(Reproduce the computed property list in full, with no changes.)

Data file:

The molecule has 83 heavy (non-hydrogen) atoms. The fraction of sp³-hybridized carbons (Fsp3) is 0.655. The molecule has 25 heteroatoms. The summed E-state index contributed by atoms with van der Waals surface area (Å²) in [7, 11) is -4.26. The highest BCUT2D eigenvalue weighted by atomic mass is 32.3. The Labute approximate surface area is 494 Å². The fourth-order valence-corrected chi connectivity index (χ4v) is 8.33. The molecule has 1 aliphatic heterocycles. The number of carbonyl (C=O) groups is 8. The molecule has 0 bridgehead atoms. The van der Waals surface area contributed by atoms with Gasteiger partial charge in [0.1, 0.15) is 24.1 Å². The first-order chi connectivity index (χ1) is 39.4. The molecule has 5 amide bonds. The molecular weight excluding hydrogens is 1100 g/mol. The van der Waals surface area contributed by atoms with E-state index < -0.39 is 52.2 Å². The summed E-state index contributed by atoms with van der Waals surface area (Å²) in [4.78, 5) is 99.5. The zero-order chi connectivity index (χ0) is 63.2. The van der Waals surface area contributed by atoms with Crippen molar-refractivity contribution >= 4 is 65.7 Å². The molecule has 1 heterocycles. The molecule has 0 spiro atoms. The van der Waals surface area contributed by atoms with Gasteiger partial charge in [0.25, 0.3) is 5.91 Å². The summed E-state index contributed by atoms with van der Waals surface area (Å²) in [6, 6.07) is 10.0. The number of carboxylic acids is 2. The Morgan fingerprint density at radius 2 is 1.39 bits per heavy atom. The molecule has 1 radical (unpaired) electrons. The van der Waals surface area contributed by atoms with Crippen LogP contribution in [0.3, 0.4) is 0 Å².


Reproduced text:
The molecule has 83 heavy (non-hydrogen) atoms. The fraction of sp³-hybridized carbons (Fsp3) is 0.655. The molecule has 25 heteroatoms. The summed E-state index contributed by atoms with van der Waals surface area (Å²) in [7, 11) is -4.26. The highest BCUT2D eigenvalue weighted by atomic mass is 32.3. The Labute approximate surface area is 494 Å². The fourth-order valence-corrected chi connectivity index (χ4v) is 8.33. The molecule has 1 aliphatic heterocycles. The number of carbonyl (C=O) groups is 8. The molecule has 0 bridgehead atoms. The van der Waals surface area contributed by atoms with Gasteiger partial charge in [0.1, 0.15) is 24.1 Å². The first-order chi connectivity index (χ1) is 39.4. The molecule has 5 amide bonds. The molecular weight excluding hydrogens is 1100 g/mol. The van der Waals surface area contributed by atoms with E-state index < -0.39 is 52.2 Å². The summed E-state index contributed by atoms with van der Waals surface area (Å²) in [4.78, 5) is 99.5. The zero-order chi connectivity index (χ0) is 63.2. The van der Waals surface area contributed by atoms with Crippen molar-refractivity contribution >= 4 is 65.7 Å². The molecule has 1 heterocycles. The molecule has 0 spiro atoms. The van der Waals surface area contributed by atoms with Gasteiger partial charge in [0.25, 0.3) is 5.91 Å². The summed E-state index contributed by atoms with van der Waals surface area (Å²) in [6, 6.07) is 10.0. The number of carboxylic acids is 2. The Morgan fingerprint density at radius 2 is 1.39 bits per heavy atom. The molecule has 1 radical (unpaired) electrons. The van der Waals surface area contributed by atoms with Crippen LogP contribution in [0.3, 0.4) is 0 Å².